This K01 career development award applicant is trained as a genetic epidemiologist and his research has genome wide association studies (GWAS) of gastrointestinal diseases such as colorectal adenoma and gallstone disease. He recently led a study that identified novel genetic markers of gallstone disease in a GWAS meta-analyses within 10 international cohorts. In this proposal, the candidate seeks to continue his work on gallbladder disease, and work on application of knowledge from `omic' studies, into the clinic for individualized patient care. He plans to develop metabolomics based biomarkers to predict the risk of symptomatic gallbladder disease. He will then determine their clinical effectiveness in predicting persistence of symptoms in cholecystectomy patients, and the cost-effectiveness of these biomarker tools using mathematical simulation models. The overarching hypothesis of this proposal is that metabolomic signatures can accurately distinguish patients with biliary-type pain that are more likely to benefit from cholecystectomy from those for whom cholecystectomy may be unnecessary. This proposal will allow him to expand his training from the population-based setting to patient oriented research, and gain experience in comparative effectiveness analyses. To complete this proposal, the candidate will require additional training in the areas of decision sciences, patient oriented research and metabolomics. He will benefit from a multidisciplinary mentoring committee, consisting of internationally recognized experts in gastroenterology, clinical epidemiology, health decision sciences, biomarker epidemiology, and metabolomics. His training plan, developed with close supervision of his mentoring committee, will include didactic coursework at HSPH with the objective to gain fluency with key concepts in these training areas. The candidate's primary mentor Dr. Andrew T. Chan has an established track record of effectively mentoring fellows and junior faculty towards successful academic careers. His research advisory committee will not only provide methodological expertise, but also mentoring support, guidance and critical focused so far on gene-environment interactions in the risk of cancers, and feedback to ensure the candidate's transition towards independence . The research environment, which includes MGH Clinical and Translational Epidemiology Unit, MGH Division of Gastroenterology, the Channing Division of Network Medicine, The Harvard Clinical and Translational Science Center and the Harvard T H Chan School of Public Health will provide vast collaborative resources, relevant advanced course-work, seminars and other didactic training opportunities for the candidate during this critical developmental period. Through this award, the candidate will realize his long term goal of becoming an independent translational investigator, and establishing a research program in a clinical setting, with specific focus on gastrointestinal diseases.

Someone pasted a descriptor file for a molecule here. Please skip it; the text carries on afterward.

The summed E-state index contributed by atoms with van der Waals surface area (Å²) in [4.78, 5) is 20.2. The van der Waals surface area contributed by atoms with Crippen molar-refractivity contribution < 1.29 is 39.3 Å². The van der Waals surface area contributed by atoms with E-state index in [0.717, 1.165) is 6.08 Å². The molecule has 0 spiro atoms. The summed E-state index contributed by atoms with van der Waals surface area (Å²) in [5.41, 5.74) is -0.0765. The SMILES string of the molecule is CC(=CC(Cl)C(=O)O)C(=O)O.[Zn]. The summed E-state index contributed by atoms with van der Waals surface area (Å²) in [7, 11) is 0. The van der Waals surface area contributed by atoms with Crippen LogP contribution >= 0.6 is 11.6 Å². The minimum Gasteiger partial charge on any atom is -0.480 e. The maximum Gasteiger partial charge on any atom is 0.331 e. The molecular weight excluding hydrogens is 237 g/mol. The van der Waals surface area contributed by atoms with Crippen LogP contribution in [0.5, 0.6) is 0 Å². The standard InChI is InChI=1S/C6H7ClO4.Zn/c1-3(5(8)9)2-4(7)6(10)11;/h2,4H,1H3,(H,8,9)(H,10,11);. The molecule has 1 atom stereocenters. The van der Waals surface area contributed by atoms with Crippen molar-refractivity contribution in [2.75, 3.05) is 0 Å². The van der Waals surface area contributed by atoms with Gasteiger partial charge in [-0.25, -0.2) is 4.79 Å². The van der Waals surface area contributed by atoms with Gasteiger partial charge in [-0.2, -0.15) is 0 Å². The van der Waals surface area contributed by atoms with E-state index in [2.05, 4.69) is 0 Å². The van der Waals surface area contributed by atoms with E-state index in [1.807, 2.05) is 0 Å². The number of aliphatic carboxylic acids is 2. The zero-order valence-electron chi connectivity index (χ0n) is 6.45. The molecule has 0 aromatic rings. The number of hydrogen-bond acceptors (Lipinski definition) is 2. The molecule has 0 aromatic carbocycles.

Public Health Relevance

Gallbladder disease is the leading cause for gastrointestinal-related hospital admissions in the United States, resulting in substantial morbidity and healthcare costs. The purpose of this study is to identify metabolomic signatures of symptomatic gallbladder disease, and to develop metabolomics based biomarker tools to predict the outcomes of cholecystectomy surgery. The proposed research has the potential to identify patients with biliary type abdominal pain who can be safely managed using conservative management, thereby reducing the number of unnecessary cholecystectomies.

National Institute of Health (NIH)
National Institute of Diabetes and Digestive and Kidney Diseases (NIDDK)
Research Scientist Development Award - Research & Training (K01)
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Special Emphasis Panel (ZDK1)
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Saslowsky, David E
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Massachusetts General Hospital
United States
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